The Class of 2019 profiles the women and men who joined the AHA board this year.


The hospital and health system field is moving from its traditional role as a “repair shop for disease” to serving as an agent for building healthier communities, says AHA board member Allen Weiss, M.D.

In coming years, he sees the image of the hospital becoming less about a building with four walls and more about partnering with others to provide care where people live and work.

“The hospital of the future will be an emergency department (ED), an intensive care unit and an operating room,” says Weiss, who is president and CEO of NCH Healthcare System in Naples, Fla. “And one of its biggest functions will be in prevention.”

He points to a stark choice. “We can spend $300 to get a middle school student not to smoke or spend $800,000 to add one quality-adjusted life year to help a 70-year-old woman who has smoked all her life and is battling stage four lung cancer,” he says.

The journey to prevention and wellness is well underway at NCH, a 716-bed two-hospital system serving some 400,000 residents in Collier County and Southwest Florida. NCH last month became the first worksite in Florida – and the first hospital or health system in the nation – to earn certification through the Blue Zones Project, a nationwide community health-improvement initiative. The project seeks to persuade people and communities to live healthier and, thus, more productive lives. Nearly 60% of NCH employees participate in the project.

A 2012 study in the journal Population Health Management connected a 1.1% improvement in population well-being with a 2.2% reduction in the likelihood of hospital admission, a 1.7% reduction in the likelihood of ED visits, and a 1% reduction in the likelihood of incurring health care costs.

Weiss’ embrace of the Blue Zone Project is an outgrowth of his efforts to build a stronger culture of wellness among his more than 4,000 employees. NCH has seen a 54% decrease over six years in its health care spending, resulting in a $27 million savings over the past three years. “We have not raised health insurance premiums for the past four years,” Weiss says.

Changes included designating NCH a smoke-free campus in 2009, followed two years later with a policy of not hiring smokers. The health system’s employee smoking rate last year stood at just 1.3%, compared to a statewide rate of 15.8%.

During the past year, NCH reported a 40% drop in the number of workdays lost due to injuries. And there have been marked improvements in nutrition and body mass index (BMI) measurements for many of the organization’s Blue Zone Project participants.

Weiss says the project is changing the dynamics of wellbeing in Southwest Florida in favor of health, happiness and longevity. More than 60 organizations, from businesses to residential communities, have committed to the project by adopting focused actions with a checklist of practices. Weiss notes that Collier County last year showed a slight increase in life expectancy for its residents, while U.S. life expectancy declined for the first time in more than two decades.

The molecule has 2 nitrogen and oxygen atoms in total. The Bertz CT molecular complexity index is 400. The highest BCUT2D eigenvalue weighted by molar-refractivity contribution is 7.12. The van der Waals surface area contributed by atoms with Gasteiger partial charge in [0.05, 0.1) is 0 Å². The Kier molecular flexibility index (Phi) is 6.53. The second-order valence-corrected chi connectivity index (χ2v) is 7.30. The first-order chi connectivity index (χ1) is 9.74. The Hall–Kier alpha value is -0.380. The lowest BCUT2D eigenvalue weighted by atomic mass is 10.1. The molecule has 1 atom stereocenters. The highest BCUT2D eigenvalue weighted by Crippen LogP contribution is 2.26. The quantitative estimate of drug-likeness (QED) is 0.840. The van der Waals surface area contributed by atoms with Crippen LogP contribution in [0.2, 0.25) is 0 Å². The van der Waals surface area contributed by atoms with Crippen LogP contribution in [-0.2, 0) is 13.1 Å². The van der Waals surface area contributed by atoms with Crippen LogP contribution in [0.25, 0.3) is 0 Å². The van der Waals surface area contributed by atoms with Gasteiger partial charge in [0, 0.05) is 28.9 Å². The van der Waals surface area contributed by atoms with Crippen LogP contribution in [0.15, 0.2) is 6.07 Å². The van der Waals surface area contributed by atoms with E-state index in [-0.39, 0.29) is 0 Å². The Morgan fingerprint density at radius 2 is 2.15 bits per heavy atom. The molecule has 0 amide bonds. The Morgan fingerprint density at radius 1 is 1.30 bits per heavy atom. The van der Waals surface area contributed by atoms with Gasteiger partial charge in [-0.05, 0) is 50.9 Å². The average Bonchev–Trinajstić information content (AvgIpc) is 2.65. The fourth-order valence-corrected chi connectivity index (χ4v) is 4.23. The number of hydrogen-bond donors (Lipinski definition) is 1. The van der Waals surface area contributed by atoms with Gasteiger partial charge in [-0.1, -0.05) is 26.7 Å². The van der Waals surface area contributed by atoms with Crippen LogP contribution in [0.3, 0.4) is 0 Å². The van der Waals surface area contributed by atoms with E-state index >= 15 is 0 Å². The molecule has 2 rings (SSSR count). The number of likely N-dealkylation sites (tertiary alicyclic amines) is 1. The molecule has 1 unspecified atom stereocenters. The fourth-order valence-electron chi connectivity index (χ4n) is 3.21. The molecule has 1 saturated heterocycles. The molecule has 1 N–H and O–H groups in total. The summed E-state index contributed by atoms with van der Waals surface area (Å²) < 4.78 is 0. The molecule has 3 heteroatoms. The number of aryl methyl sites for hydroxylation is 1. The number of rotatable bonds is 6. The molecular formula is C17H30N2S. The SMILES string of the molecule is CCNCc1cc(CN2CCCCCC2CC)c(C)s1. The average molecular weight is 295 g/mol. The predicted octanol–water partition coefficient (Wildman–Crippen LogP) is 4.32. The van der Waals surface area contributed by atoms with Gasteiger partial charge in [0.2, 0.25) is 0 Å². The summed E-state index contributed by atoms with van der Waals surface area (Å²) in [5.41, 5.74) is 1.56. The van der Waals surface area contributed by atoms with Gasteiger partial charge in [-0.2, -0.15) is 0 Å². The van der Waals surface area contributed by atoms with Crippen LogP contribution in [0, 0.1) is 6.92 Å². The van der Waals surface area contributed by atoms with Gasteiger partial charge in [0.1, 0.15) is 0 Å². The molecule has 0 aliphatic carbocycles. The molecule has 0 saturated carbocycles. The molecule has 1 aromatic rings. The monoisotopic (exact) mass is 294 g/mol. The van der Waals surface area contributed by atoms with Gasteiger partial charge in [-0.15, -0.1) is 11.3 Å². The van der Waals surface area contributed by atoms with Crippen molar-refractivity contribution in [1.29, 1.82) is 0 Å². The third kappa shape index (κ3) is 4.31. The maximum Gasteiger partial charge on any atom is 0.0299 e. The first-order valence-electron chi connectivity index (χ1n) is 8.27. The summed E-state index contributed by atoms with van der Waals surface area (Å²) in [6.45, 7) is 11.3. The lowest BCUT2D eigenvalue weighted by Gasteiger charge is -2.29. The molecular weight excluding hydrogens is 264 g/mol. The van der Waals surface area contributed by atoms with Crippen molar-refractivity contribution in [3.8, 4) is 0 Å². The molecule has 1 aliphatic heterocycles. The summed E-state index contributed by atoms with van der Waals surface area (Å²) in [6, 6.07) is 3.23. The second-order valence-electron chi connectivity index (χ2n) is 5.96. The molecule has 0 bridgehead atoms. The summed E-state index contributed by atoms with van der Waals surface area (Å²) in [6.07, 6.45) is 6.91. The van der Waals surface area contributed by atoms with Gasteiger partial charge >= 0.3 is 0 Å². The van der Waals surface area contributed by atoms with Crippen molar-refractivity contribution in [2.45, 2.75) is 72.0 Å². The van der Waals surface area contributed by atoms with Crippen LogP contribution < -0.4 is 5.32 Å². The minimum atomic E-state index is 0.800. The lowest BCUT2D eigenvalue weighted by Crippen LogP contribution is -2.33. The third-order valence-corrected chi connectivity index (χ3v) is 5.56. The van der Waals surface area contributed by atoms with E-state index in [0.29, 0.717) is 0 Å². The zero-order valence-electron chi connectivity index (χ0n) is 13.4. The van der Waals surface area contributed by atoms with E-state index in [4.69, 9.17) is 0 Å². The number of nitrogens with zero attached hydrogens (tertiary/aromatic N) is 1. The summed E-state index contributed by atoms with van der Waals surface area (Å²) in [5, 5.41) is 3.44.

For the past two years, Collier has been rated the top county in the nation for community wellness by the Gallup-Sharecare Well-Being Index, a partnership between the polling organization and the digital health company. It provides nearly real-time data on Americans' well-being across five elements: purpose, social, financial, community and physical.

Weiss has his sights set on the county topping the list for an unprecedented third consecutive year.

“What gets me up in the morning is knowing that we have an opportunity to change the health of a community,” he says. “And we know we are improving the health of our community. We keep people from getting sick.”

Weiss has been president of NCH since 2000 and assumed the additional title of CEO in 2006. He is a former chairman of the Florida Hospital Association and has served on the AHA’s Regional Policy Board 4, which includes Alabama, Georgia, Florida, Mississippi, South Carolina, Tennessee and Puerto Rico.

When it comes to political advocacy, Weiss says no issue is more important to the AHA board than protecting coverage for millions of vulnerable Americans who are at risk of losing it under proposals to repeal and replace parts of the Affordable Care Act.

“Loss of coverage would be catastrophic,” he says. “Not just for the inhumanity of it,” but also because of the negative economic consequences of “having sick people who can’t find affordable care.”

Weiss enjoys the “vibrancy, resourcefulness and intelligence” that his colleagues bring to the AHA board’s deliberations. And as a board member, he hopes to “not only bring back good ideas for our community, but also to share some of our ideas with other communities.”